RNR zone does meet these characteristics. There is no restriction on separation from other land uses and
the applicant has stated how these lands will be used for associated land uses and development with the
existing shellfish processing facility and not for a cluster of other resource or industrial land uses. I wanted
to note that the maps show that the site is outside of the stream and wetland areas marked on county maps.
(#1225) Terri Jeffreys: So the lands in question do not currently reside within the RAC?
(#1228) Allan Borden: That’s correct. They’re just to the outside and two of them are adjoining. There’s 120
acres that’s involved in this request. You can go with all three of the parcels, or two of the parcels or one of
the parcels. I have a question for Diane. Do you have any idea what this unusual break in the canopy is in
1999?
(#1272) Diane Cooper: My name is Diane Cooper, Taylor Shellfish. It was probably a partial cut or a
thinning of some sort. It’s all working forest so it may be a second growth or a third growth by now.
(#1300) Allan Borden: As I noted there’s a cell tower on this 40-acre piece that was put in in 2001 and this
other building was built in 1997. This photo is from May of 1999.
(#1332) Terri Jeffreys: Is this rezone considered a more intensive land use than a RR5?
(#1336) Allan Borden: It would be.
(#1340) Terri Jeffreys: Is that because of the permitted uses on the property?
(#1345) Allan Borden: You would expect that an industrial use would be more intensive than a residential
use.
(#1348) Wendy Ervin: But how could that be considered to be a more intensive use? It doesn’t take the
development, it doesn’t take new roads, it doesn’t take new fire or police activity, it doesn’t take schools and
all of those things and it is a natural resource use. It appears to me on the surface of it that this would be
considered a less intensive use than a rural development.
(#1365) Allan Borden: It depends on how you define intense. There’s the demand for services.
(#1372) Wendy Ervin: It seems to me that they would provide the services for their own activities so that they
would put in a road if they needed a road and would not require the county helping them to put in a road for
their business.
(#1380) Allan Borden: PUD would require a heads up if in the next five years they want to build 120,000 sf of
building, a series of buildings; PUD would want to know that so they could provide accordingly. It’s true that
with this development, the applicant is responsible for the improvement made. You would have to say that
the public would not chip in directly for the improvements that would result from any future development.
Ideally this is more preferred than if another similar facility were duplicated somewhere where land was cheap
and the applicant could start over again but it’s not cost effective to do that. As I stated in the staff report it
makes better efficient land use having a similar land use occurring in one area. The change in zoning from
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RR to RNR is going to alleviate potential conflicts if the land were to be developed for residential use. I’ll step
aside now and let the applicant provide additional information.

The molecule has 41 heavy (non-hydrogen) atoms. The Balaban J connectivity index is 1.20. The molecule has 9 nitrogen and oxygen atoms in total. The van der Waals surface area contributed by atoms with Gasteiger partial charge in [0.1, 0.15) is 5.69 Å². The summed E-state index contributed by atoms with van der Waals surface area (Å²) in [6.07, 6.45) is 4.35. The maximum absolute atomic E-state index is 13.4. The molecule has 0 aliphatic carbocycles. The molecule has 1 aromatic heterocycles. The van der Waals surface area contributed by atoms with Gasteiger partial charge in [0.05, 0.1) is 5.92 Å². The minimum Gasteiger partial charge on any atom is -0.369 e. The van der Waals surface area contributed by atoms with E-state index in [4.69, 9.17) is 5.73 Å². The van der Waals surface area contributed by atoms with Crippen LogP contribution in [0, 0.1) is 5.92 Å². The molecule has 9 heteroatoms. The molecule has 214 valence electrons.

(#1480) Diane Cooper: Again, for the record, my name is Diane Cooper with Taylor Shellfish. First and
foremost, I just want to thank the commission for hearing our rezone and considering it. I know you’ve had a
lot of other work to do with county development regulations. Second, this proposed rezone request is
consistent, we believe, with not only the historical use of this property but with the current use of this property,
the future proposed use of this property and adjacent uses of this property. To just answer a couple of the
questions that I heard; as far as if this is a more intense land development? In fact, it could be considered
more intense in that the building sizes could be larger but that’s it. There’s only one building per 5 acre lot
both in the RR and the RNR but what we propose is, even though they will be bigger, but they’ll be clustered
and preferred development is to have our clustering occur within the middle of the property so that we have
really sufficient buffering. We need to have that because we have shell piles that may have an odor, we have
lights, and we have trucks that run different times of the day so we just want to be good neighbors to the rest
of the community. I think with full build out under the RR5 we would have 23 homes there plus you would
have additional roads, electricity, and urban services that would be required with 23 homes. With the RNR
use you wouldn’t need those services. There wouldn’t be additional roads so we really believe this is a
consistent use not only with the area but also with the proposed future uses. So I think rather than go over
any of the other aspects of it and reiterate with Allan said, I’ll just make myself available for questions.
(#1580) Steve Clayton: Diane, you mentioned odor control. We’ve got RR to the northeast of you and
prevailing wind from the southwest, I would guess, and in the DR’s for RNR it lists that it needs to comply with
Olympic Air Authority. Are you familiar with that?
(#1592) Diane Cooper: I am familiar with those regulations and they don’t apply and the reason they don’t
apply to us is because those are for combustible type emissions and ours is just shells.
(#1605) Steve Clayton: It says in particular ‘odor shall be controlled to comply with Olympic Air Pollution
Control Authority’.
(#1608) Diane Cooper: Right, and that is for emissions. The shellfish are not under their authority and they’re
not considered an emission.
(#1620) Diane Edgin: I would think that any odor would fall just the same as under the right to farm.
(#1622) Diane Cooper: Exactly; like fertilizers, and ours are just shells and they’re really kind of degrading